Fernando Vidal. Born and raised in Buenos Aires, has a B.A. from Harvard University, graduate degrees in psychology and in the history and philosophy of science from the universities of Geneva and Paris, and a habilitation from the Ecole des Hautes Etudes en Sciences Sociales, Paris. He was a Guggenheim Fellow. Since 2000, and until joining the CEHIC (Center for the History of Science, Autonomous University of Barcelona) as ICREA Research Professor in the Fall of 2012, he was Research Scholar at the Max Planck Institute for the History of Science, Berlin. Fernando’s research belongs in the history of the human sciences broadly conceived, with particular interest in the relationships between science, culture and values. He has published on topics such as early modern and Enlightenment psychology, the early modern history of the imagination, miracles and science, sexuality in the 18th century, the longue-durée history of the body and personal identity, psychoanalysis and psychiatry in the early 20th century, the progressive education movement in the interwar years, and the rise of the contemporary “cerebral subject.”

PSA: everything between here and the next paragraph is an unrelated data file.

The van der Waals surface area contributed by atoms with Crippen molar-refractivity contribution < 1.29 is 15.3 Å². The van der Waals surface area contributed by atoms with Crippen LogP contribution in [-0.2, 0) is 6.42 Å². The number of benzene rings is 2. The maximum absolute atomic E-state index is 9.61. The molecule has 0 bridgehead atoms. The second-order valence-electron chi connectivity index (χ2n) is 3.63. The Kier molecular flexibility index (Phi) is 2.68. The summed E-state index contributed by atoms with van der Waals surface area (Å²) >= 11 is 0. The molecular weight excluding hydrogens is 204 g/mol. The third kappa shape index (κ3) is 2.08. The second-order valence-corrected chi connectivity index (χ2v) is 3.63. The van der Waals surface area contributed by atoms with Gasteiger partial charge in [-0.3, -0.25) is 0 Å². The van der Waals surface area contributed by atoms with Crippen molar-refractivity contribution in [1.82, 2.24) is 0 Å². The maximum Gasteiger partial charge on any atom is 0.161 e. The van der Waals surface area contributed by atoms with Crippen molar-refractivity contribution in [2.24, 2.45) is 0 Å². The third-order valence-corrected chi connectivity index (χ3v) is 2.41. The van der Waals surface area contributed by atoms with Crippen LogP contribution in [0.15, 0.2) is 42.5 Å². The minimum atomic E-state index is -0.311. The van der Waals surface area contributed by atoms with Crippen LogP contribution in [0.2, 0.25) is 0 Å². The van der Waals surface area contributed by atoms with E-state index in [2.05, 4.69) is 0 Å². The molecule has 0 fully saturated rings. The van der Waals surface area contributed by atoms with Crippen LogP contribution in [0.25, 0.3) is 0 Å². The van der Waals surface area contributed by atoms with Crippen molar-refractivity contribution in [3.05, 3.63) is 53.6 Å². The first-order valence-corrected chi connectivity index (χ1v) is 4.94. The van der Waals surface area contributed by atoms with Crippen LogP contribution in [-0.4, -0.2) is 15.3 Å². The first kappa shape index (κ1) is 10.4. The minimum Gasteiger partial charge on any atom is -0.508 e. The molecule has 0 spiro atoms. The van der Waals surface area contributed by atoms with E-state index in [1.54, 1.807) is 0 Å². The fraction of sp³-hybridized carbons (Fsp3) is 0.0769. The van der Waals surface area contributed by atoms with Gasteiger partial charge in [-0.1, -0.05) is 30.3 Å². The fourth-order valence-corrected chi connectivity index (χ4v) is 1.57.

His most recent books are The Sciences of the Soul: the Early Modern Origins of Psychology (2011) and Neurocultures (ed. with Francisco Ortega, 2011). He contributed to the preparation of two collections of essays by Jean Starobinski (Las razones del cuerpo, 1999; L’Encre de la mélancolie, 2012), for which he also wrote a preface and an afterword respectively. Some other edited volumes include The Moral Authority of Nature (with Lorraine Daston, 2004) and Endangerment, Biodiversity, and Culture (with Nélia Dias, forthcoming 2015).
- History of the sciences of the mind and the body
- History of experience
- Cerebral subject
- Knowledge and values